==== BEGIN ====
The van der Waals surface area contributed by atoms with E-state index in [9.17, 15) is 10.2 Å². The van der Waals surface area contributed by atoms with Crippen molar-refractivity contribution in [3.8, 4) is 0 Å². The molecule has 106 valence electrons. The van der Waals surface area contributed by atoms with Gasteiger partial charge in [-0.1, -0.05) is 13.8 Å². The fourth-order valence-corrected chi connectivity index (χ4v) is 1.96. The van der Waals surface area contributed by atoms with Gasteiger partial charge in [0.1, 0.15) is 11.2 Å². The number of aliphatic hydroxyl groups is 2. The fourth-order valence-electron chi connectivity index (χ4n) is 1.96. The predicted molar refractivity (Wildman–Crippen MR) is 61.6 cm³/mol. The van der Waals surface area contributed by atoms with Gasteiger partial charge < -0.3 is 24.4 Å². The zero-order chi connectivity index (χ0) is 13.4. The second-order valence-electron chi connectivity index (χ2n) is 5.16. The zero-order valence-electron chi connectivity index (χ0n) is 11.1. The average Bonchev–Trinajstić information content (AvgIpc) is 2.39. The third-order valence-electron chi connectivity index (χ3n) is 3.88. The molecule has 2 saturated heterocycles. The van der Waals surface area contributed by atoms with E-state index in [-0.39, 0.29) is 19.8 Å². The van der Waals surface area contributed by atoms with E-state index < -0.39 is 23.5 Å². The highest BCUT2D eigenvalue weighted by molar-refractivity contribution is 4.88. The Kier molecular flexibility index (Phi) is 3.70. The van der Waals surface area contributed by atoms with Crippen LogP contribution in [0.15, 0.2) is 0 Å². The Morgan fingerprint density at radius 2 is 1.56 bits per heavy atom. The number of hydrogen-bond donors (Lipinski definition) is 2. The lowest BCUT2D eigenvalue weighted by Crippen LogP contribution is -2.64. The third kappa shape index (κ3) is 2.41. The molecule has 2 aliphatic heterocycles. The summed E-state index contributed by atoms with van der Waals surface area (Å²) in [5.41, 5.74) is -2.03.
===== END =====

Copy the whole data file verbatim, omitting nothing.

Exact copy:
The van der Waals surface area contributed by atoms with E-state index in [9.17, 15) is 10.2 Å². The van der Waals surface area contributed by atoms with Crippen molar-refractivity contribution in [3.8, 4) is 0 Å². The molecule has 106 valence electrons. The van der Waals surface area contributed by atoms with Gasteiger partial charge in [-0.1, -0.05) is 13.8 Å². The fourth-order valence-corrected chi connectivity index (χ4v) is 1.96. The van der Waals surface area contributed by atoms with Gasteiger partial charge in [0.1, 0.15) is 11.2 Å². The number of aliphatic hydroxyl groups is 2. The fourth-order valence-electron chi connectivity index (χ4n) is 1.96. The predicted molar refractivity (Wildman–Crippen MR) is 61.6 cm³/mol. The van der Waals surface area contributed by atoms with Gasteiger partial charge < -0.3 is 24.4 Å². The zero-order chi connectivity index (χ0) is 13.4. The second-order valence-electron chi connectivity index (χ2n) is 5.16. The zero-order valence-electron chi connectivity index (χ0n) is 11.1. The average Bonchev–Trinajstić information content (AvgIpc) is 2.39. The third-order valence-electron chi connectivity index (χ3n) is 3.88. The molecule has 2 saturated heterocycles. The van der Waals surface area contributed by atoms with E-state index in [-0.39, 0.29) is 19.8 Å². The van der Waals surface area contributed by atoms with E-state index < -0.39 is 23.5 Å². The highest BCUT2D eigenvalue weighted by molar-refractivity contribution is 4.88. The Kier molecular flexibility index (Phi) is 3.70. The van der Waals surface area contributed by atoms with Crippen LogP contribution in [0.15, 0.2) is 0 Å². The Morgan fingerprint density at radius 2 is 1.56 bits per heavy atom. The number of hydrogen-bond donors (Lipinski definition) is 2. The lowest BCUT2D eigenvalue weighted by Crippen LogP contribution is -2.64. The third kappa shape index (κ3) is 2.41. The molecule has 2 aliphatic heterocycles. The summed E-state index contributed by atoms with van der Waals surface area (Å²) in [5.41, 5.74) is -2.03.